Introduction: Deer Repellent Bags
Ok, the deer have killed a few of our newly planted trees for the last 2 years. We’ve recently added corrugated plastic pipe around the lower sections of the trees. That seems to have solved the damage from the bucks during rutting season. However, the smaller trees are still getting a pruning when the deer want a midnight snack.
We thought we would try this low cost and simple method for added protection. Note that the same solution can be used for gardens to keep other critters out.
Photo courtesy: Creative Commons - https://pxhere.com/en/photo/896075
Step 1: Deer Damage
This picture shows the damage that can be caused by deer. Bucks typically do this in the early fall to remove the velvet that has been growing on the antlers throughout the summer. At the same time, it leaves a scent on the tree which warns the competition and attracts potential mates.
Anyway, the larger trees in this picture will most likely survive. I can attest, however, that the amount of damage a buck can leave on a smaller tree will definitely lead to its eventual demise.
Photo courtesy: cc-by-sa/2.0 - © Joan Sykes - geograph.org.uk/p/1802366
Step 2: Materials
The supplies for this project are pretty simple:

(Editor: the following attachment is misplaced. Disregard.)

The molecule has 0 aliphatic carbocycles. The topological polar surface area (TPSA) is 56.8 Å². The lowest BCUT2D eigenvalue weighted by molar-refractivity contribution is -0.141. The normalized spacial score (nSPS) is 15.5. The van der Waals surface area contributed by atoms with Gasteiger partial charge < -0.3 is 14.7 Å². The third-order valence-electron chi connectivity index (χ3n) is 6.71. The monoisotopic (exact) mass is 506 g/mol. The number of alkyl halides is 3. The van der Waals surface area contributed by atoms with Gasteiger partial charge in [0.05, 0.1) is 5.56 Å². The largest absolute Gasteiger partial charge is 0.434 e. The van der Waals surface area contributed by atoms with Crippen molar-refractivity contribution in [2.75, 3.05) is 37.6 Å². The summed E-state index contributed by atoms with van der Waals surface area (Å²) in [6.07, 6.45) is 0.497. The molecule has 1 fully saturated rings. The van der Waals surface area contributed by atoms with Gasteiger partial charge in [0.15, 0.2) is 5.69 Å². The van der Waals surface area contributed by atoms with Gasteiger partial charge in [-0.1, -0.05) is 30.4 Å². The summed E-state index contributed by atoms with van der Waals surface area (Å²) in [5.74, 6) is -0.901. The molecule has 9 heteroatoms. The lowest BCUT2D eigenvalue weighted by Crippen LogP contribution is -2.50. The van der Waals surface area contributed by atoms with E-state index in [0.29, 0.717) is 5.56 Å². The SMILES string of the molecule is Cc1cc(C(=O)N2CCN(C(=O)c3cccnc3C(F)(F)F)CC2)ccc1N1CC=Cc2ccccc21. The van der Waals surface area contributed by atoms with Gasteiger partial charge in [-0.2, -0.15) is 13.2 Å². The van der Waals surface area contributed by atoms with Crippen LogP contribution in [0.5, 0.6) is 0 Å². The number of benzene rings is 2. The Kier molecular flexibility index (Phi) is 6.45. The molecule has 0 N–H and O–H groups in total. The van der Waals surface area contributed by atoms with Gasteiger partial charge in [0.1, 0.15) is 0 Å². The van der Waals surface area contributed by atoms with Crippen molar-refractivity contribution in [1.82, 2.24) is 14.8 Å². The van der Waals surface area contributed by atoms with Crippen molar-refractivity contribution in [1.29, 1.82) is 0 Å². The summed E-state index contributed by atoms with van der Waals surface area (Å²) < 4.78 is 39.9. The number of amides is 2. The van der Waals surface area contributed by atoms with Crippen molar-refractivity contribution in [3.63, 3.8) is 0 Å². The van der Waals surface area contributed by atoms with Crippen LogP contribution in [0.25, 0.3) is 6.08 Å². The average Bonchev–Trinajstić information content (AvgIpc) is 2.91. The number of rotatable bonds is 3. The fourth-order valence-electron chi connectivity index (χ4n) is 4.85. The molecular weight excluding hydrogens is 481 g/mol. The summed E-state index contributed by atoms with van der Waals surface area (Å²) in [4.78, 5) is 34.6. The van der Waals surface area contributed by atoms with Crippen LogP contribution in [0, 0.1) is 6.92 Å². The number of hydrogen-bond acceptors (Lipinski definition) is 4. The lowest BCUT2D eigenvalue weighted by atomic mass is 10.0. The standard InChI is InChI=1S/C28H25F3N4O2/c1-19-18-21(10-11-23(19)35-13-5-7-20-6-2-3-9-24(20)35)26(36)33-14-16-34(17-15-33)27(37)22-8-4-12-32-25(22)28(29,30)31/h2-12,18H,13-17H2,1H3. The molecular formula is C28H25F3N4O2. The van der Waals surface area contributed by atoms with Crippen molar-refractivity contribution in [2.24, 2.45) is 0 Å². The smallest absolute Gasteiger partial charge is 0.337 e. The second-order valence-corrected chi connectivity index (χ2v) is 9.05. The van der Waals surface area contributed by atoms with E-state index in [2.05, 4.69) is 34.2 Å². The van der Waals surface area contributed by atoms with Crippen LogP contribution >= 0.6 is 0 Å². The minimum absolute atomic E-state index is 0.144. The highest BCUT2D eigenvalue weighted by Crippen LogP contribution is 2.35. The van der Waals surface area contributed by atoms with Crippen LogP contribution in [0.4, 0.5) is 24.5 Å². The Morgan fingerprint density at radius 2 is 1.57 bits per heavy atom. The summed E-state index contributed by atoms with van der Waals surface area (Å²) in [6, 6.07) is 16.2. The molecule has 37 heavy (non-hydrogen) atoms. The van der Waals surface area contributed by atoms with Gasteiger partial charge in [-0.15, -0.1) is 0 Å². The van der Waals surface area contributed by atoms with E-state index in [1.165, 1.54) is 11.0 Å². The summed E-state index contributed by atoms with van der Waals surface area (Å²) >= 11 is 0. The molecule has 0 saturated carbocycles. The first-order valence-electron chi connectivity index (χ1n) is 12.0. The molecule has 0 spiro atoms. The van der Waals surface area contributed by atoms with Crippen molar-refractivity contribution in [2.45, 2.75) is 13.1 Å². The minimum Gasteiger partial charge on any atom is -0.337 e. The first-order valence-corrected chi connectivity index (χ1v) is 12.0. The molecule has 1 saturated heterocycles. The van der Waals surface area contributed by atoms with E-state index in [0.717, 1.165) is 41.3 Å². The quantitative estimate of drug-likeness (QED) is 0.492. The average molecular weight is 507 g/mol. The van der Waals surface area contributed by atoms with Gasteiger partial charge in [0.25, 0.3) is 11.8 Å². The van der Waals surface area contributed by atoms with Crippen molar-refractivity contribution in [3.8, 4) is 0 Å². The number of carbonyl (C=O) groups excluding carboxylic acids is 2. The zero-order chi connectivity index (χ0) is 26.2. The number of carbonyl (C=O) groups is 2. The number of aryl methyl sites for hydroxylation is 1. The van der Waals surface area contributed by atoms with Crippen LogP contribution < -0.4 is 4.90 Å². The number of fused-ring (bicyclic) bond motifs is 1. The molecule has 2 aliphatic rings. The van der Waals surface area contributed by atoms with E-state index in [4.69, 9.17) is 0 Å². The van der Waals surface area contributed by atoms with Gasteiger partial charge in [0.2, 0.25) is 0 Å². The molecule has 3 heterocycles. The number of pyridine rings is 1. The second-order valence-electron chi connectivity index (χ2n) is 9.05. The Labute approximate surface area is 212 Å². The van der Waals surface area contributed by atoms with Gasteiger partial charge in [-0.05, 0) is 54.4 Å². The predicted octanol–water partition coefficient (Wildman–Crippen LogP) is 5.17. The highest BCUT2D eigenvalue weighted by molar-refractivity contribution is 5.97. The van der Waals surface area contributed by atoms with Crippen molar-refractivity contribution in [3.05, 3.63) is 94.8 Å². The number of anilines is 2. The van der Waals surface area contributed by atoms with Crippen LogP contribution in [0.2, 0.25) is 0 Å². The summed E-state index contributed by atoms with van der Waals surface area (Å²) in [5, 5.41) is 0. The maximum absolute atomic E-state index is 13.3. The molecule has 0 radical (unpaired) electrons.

- Bags: The muslin bags were purchased in bulk and cost about $.05/bag.
- String: Higher strength than supplied with bags ~ 2 feet / bag
- Soap: Irish Spring (1/2 bar per bag)
Step 3: Bag Modifications
The overall bag quality was nice but the string was pretty thin and I didn’t think it would hold up very long. I pulled a thicker string using the existing string as a guide. In addition, my wife didn’t want bright white bags hanging from trees so the bags were soaked in a mixture of coffee and tea overnight. This dampened the color to a light brown that doesn't look too weird from a distance.
Options to muslin bags include socks, hosiery or making your own. However, beating the 5 cent per bag is pretty hard to do.
Step 4: Soap
I chose Irish Spring soap for the repellent since it was low cost ($4 for 8 bars) and easy to place in the bags. Each bar was cut into 8 smaller blocks. Add 4 blocks to a bag. A few options to soap include peppermint oil, baby powder and garlic powder. For each, you will need to come up with a way of containing it. Soaking in cotton balls or a sponge will generally do the trick but the life expectancy will be pretty short. Filling the bags with human hair is another potential solution.
Step 5: Hang
Tie the bags to the tree at roughly 4 feet off the ground (deer head height).
Step 6: Hope for the Best
Here are pictures with the bags in the tree. The first picture is the tree we planted this year. I will be putting the pipe around the trunk next week. The second is a tree planted 2 years ago. It's almost big enough to not worry about.
I have no idea if this remedy actually works. I'll provide an update 6 months from now. Thanks for viewing.
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